Child pneumonia deaths decline but one million still die yearly

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A child from Myanmar is undergoing treatment at Sun Flower Tachileik Hospital in Myanmar for a possible pneumonia. (file photo) UN Photo/Kibae Park

Child deaths from pneumonia have declined by 44 per cent since 2000, although the disease remains among the leading killers of children.

The UN Children's Fund (UNICEF) released those figures on the fifth World Pneumonia Day marked annually on 12 November.

The disease kills more children under five than HIV/AIDS, malaria, injuries and measles combined, the agency says.

With nearly one million deaths a year, there is no room for complacency, insists the head of UNICEF's global health programmes, Dr Mickey Chopra.

Poor rural communities are the hardest hit.

Household air pollution is a major cause of pneumonia.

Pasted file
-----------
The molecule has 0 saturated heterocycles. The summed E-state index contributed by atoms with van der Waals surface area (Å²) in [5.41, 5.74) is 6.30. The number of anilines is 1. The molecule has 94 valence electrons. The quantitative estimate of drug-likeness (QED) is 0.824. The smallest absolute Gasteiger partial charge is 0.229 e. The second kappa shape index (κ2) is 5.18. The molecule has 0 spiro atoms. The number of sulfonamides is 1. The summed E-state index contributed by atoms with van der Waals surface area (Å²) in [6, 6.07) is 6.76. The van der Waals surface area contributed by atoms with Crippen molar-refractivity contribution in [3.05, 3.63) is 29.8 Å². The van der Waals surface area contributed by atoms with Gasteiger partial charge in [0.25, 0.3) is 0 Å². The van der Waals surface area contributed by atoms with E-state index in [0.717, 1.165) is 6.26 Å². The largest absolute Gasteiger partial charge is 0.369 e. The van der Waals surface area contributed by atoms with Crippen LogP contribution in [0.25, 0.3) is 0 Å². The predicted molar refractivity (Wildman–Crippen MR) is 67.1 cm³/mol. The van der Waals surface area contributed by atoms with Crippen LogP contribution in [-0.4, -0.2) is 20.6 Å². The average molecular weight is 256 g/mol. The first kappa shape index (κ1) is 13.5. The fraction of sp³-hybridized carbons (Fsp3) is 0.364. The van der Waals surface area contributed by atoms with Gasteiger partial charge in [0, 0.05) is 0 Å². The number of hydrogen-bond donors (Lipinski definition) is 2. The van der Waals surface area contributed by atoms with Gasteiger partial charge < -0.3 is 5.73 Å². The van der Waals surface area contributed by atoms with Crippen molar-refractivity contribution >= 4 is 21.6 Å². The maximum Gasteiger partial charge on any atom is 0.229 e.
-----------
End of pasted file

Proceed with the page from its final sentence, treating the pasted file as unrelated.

In addition, poor children are less likely to be immunized against measles and whooping cough, which are also among major causes of the disease.

To combat the illness, UNICEF is urging the scaling up of the availability of antibiotics in a child friendly tablet.

Simple measures like early and exclusive breastfeeding, hand washing with soap and vaccination can also reduce the number of children falling sick.

Stephanie Castro, United Nations.

Duration:  58″

 

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